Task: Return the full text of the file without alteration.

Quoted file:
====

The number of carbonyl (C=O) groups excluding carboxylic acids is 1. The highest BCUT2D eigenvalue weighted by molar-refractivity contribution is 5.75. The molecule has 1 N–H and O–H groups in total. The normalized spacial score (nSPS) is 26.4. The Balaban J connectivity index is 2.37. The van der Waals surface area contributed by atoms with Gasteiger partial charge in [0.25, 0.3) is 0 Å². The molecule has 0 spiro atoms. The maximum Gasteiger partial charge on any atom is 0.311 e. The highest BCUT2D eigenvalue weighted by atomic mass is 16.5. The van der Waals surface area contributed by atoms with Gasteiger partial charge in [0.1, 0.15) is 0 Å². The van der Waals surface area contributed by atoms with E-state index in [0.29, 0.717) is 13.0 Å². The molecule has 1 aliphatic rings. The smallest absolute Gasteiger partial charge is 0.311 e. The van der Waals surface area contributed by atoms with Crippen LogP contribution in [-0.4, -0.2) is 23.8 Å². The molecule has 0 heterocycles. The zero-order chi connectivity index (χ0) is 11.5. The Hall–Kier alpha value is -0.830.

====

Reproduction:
The number of carbonyl (C=O) groups excluding carboxylic acids is 1. The highest BCUT2D eigenvalue weighted by molar-refractivity contribution is 5.75. The molecule has 1 N–H and O–H groups in total. The normalized spacial score (nSPS) is 26.4. The Balaban J connectivity index is 2.37. The van der Waals surface area contributed by atoms with Gasteiger partial charge in [0.25, 0.3) is 0 Å². The molecule has 0 spiro atoms. The maximum Gasteiger partial charge on any atom is 0.311 e. The highest BCUT2D eigenvalue weighted by atomic mass is 16.5. The van der Waals surface area contributed by atoms with Gasteiger partial charge in [0.1, 0.15) is 0 Å². The van der Waals surface area contributed by atoms with E-state index in [0.29, 0.717) is 13.0 Å². The molecule has 1 aliphatic rings. The smallest absolute Gasteiger partial charge is 0.311 e. The van der Waals surface area contributed by atoms with Crippen LogP contribution in [-0.4, -0.2) is 23.8 Å². The molecule has 0 heterocycles. The zero-order chi connectivity index (χ0) is 11.5. The Hall–Kier alpha value is -0.830.